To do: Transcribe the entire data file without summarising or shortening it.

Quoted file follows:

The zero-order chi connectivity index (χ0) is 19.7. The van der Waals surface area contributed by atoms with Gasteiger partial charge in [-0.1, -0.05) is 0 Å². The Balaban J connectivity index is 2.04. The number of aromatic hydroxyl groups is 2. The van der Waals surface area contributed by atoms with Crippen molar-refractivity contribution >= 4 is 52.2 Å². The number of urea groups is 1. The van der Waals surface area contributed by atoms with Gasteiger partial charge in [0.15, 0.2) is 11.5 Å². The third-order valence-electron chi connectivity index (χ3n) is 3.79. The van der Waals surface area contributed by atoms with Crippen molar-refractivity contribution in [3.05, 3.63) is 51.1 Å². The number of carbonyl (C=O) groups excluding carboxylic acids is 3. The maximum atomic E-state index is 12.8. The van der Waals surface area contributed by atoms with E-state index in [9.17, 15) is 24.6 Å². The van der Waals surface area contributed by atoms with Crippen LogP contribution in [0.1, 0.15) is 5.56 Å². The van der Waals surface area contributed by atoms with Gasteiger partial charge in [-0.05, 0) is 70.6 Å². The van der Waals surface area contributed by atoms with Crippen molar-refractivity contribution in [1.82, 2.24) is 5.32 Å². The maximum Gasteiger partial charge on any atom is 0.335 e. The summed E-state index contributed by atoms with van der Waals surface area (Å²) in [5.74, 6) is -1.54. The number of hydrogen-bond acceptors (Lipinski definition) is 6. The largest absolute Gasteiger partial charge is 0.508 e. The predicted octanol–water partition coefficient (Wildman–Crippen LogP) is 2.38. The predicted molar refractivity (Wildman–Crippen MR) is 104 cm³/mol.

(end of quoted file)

The zero-order chi connectivity index (χ0) is 19.7. The van der Waals surface area contributed by atoms with Gasteiger partial charge in [-0.1, -0.05) is 0 Å². The Balaban J connectivity index is 2.04. The number of aromatic hydroxyl groups is 2. The van der Waals surface area contributed by atoms with Crippen molar-refractivity contribution >= 4 is 52.2 Å². The number of urea groups is 1. The van der Waals surface area contributed by atoms with Gasteiger partial charge in [0.15, 0.2) is 11.5 Å². The third-order valence-electron chi connectivity index (χ3n) is 3.79. The van der Waals surface area contributed by atoms with Crippen molar-refractivity contribution in [3.05, 3.63) is 51.1 Å². The number of carbonyl (C=O) groups excluding carboxylic acids is 3. The maximum atomic E-state index is 12.8. The van der Waals surface area contributed by atoms with E-state index in [9.17, 15) is 24.6 Å². The van der Waals surface area contributed by atoms with Crippen LogP contribution in [0.1, 0.15) is 5.56 Å². The van der Waals surface area contributed by atoms with Gasteiger partial charge in [-0.05, 0) is 70.6 Å². The van der Waals surface area contributed by atoms with Crippen molar-refractivity contribution in [1.82, 2.24) is 5.32 Å². The maximum Gasteiger partial charge on any atom is 0.335 e. The summed E-state index contributed by atoms with van der Waals surface area (Å²) in [5.74, 6) is -1.54. The number of hydrogen-bond acceptors (Lipinski definition) is 6. The largest absolute Gasteiger partial charge is 0.508 e. The predicted octanol–water partition coefficient (Wildman–Crippen LogP) is 2.38. The predicted molar refractivity (Wildman–Crippen MR) is 104 cm³/mol.